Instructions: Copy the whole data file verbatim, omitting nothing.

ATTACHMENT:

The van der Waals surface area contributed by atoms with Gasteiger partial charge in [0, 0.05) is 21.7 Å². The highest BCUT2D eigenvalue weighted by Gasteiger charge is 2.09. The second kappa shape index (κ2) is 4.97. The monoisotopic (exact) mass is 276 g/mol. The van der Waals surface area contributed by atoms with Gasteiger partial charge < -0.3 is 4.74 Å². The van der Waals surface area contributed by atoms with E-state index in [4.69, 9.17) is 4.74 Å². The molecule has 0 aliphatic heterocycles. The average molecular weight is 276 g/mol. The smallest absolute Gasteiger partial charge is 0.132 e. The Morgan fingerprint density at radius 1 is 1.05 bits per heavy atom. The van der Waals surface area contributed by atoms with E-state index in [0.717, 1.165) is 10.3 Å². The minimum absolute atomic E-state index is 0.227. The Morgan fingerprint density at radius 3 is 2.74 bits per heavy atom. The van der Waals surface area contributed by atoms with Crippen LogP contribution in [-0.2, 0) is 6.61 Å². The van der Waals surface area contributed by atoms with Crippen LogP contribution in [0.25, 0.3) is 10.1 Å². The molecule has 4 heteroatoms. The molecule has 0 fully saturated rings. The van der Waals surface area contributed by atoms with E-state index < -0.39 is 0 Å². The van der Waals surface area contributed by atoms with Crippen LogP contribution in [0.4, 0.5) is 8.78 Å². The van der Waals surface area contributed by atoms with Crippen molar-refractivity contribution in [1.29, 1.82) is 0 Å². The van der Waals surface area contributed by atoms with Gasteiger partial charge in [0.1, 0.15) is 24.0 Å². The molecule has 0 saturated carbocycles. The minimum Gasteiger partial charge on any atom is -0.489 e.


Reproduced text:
The van der Waals surface area contributed by atoms with Gasteiger partial charge in [0, 0.05) is 21.7 Å². The highest BCUT2D eigenvalue weighted by Gasteiger charge is 2.09. The second kappa shape index (κ2) is 4.97. The monoisotopic (exact) mass is 276 g/mol. The van der Waals surface area contributed by atoms with Gasteiger partial charge < -0.3 is 4.74 Å². The van der Waals surface area contributed by atoms with E-state index in [4.69, 9.17) is 4.74 Å². The molecule has 0 aliphatic heterocycles. The average molecular weight is 276 g/mol. The smallest absolute Gasteiger partial charge is 0.132 e. The Morgan fingerprint density at radius 1 is 1.05 bits per heavy atom. The van der Waals surface area contributed by atoms with E-state index in [0.717, 1.165) is 10.3 Å². The minimum absolute atomic E-state index is 0.227. The Morgan fingerprint density at radius 3 is 2.74 bits per heavy atom. The van der Waals surface area contributed by atoms with Crippen LogP contribution in [-0.2, 0) is 6.61 Å². The van der Waals surface area contributed by atoms with Crippen LogP contribution in [0.25, 0.3) is 10.1 Å². The molecule has 4 heteroatoms. The molecule has 0 fully saturated rings. The van der Waals surface area contributed by atoms with E-state index < -0.39 is 0 Å². The van der Waals surface area contributed by atoms with Crippen LogP contribution in [0.4, 0.5) is 8.78 Å². The van der Waals surface area contributed by atoms with Crippen molar-refractivity contribution in [1.29, 1.82) is 0 Å². The van der Waals surface area contributed by atoms with Gasteiger partial charge in [0.1, 0.15) is 24.0 Å². The molecule has 0 saturated carbocycles. The minimum Gasteiger partial charge on any atom is -0.489 e.